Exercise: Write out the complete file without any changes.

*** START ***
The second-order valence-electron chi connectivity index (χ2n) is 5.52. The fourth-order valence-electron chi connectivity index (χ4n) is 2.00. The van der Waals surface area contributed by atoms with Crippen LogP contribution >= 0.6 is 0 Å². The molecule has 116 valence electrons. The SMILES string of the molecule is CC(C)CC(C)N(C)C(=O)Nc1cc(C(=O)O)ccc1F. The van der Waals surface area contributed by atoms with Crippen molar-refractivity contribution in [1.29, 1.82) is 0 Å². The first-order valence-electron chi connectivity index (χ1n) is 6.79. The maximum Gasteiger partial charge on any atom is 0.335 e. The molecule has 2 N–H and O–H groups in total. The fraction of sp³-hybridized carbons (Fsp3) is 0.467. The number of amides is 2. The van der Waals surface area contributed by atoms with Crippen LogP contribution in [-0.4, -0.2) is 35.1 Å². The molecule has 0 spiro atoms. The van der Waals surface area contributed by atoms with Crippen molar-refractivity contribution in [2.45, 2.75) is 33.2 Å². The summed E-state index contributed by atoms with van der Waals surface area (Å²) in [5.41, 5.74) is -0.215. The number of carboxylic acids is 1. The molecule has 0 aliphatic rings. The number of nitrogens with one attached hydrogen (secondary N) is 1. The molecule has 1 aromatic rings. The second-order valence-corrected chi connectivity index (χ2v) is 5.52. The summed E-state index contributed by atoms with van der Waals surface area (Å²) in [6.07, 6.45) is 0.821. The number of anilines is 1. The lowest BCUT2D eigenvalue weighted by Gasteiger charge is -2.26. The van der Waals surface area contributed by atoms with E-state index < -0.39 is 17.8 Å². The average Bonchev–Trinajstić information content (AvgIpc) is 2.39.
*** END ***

The second-order valence-electron chi connectivity index (χ2n) is 5.52. The fourth-order valence-electron chi connectivity index (χ4n) is 2.00. The van der Waals surface area contributed by atoms with Crippen LogP contribution >= 0.6 is 0 Å². The molecule has 116 valence electrons. The SMILES string of the molecule is CC(C)CC(C)N(C)C(=O)Nc1cc(C(=O)O)ccc1F. The van der Waals surface area contributed by atoms with Crippen molar-refractivity contribution in [1.29, 1.82) is 0 Å². The first-order valence-electron chi connectivity index (χ1n) is 6.79. The maximum Gasteiger partial charge on any atom is 0.335 e. The molecule has 2 N–H and O–H groups in total. The fraction of sp³-hybridized carbons (Fsp3) is 0.467. The number of amides is 2. The van der Waals surface area contributed by atoms with Crippen LogP contribution in [-0.4, -0.2) is 35.1 Å². The molecule has 0 spiro atoms. The van der Waals surface area contributed by atoms with Crippen molar-refractivity contribution in [2.45, 2.75) is 33.2 Å². The summed E-state index contributed by atoms with van der Waals surface area (Å²) in [5.41, 5.74) is -0.215. The number of carboxylic acids is 1. The molecule has 0 aliphatic rings. The number of nitrogens with one attached hydrogen (secondary N) is 1. The molecule has 1 aromatic rings. The second-order valence-corrected chi connectivity index (χ2v) is 5.52. The summed E-state index contributed by atoms with van der Waals surface area (Å²) in [6.07, 6.45) is 0.821. The number of anilines is 1. The lowest BCUT2D eigenvalue weighted by Gasteiger charge is -2.26. The van der Waals surface area contributed by atoms with E-state index < -0.39 is 17.8 Å². The average Bonchev–Trinajstić information content (AvgIpc) is 2.39.